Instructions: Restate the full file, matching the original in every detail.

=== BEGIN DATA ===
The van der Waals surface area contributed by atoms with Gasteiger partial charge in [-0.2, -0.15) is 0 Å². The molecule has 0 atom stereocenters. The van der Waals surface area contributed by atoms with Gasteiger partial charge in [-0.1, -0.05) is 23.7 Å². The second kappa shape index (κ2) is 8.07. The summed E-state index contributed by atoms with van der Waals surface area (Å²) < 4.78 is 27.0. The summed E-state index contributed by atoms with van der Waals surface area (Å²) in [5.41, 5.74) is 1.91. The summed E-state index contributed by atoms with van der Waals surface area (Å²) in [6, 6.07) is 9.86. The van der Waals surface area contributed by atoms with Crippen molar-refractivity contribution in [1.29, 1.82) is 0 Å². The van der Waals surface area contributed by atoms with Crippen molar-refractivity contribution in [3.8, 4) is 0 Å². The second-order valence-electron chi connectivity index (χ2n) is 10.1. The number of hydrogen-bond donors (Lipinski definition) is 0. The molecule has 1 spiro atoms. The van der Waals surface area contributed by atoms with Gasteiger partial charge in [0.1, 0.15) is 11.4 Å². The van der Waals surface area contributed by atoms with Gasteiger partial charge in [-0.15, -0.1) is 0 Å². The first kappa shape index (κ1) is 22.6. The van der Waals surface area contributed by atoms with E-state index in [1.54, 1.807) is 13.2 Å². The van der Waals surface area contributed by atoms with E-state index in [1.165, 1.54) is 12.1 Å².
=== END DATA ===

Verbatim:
The van der Waals surface area contributed by atoms with Gasteiger partial charge in [-0.2, -0.15) is 0 Å². The molecule has 0 atom stereocenters. The van der Waals surface area contributed by atoms with Gasteiger partial charge in [-0.1, -0.05) is 23.7 Å². The second kappa shape index (κ2) is 8.07. The summed E-state index contributed by atoms with van der Waals surface area (Å²) < 4.78 is 27.0. The summed E-state index contributed by atoms with van der Waals surface area (Å²) in [5.41, 5.74) is 1.91. The summed E-state index contributed by atoms with van der Waals surface area (Å²) in [6, 6.07) is 9.86. The van der Waals surface area contributed by atoms with Crippen molar-refractivity contribution in [1.29, 1.82) is 0 Å². The van der Waals surface area contributed by atoms with Crippen molar-refractivity contribution in [3.8, 4) is 0 Å². The second-order valence-electron chi connectivity index (χ2n) is 10.1. The number of hydrogen-bond donors (Lipinski definition) is 0. The molecule has 1 spiro atoms. The van der Waals surface area contributed by atoms with Gasteiger partial charge in [0.1, 0.15) is 11.4 Å². The van der Waals surface area contributed by atoms with Gasteiger partial charge in [-0.15, -0.1) is 0 Å². The first kappa shape index (κ1) is 22.6. The van der Waals surface area contributed by atoms with E-state index in [1.54, 1.807) is 13.2 Å². The van der Waals surface area contributed by atoms with E-state index in [1.165, 1.54) is 12.1 Å².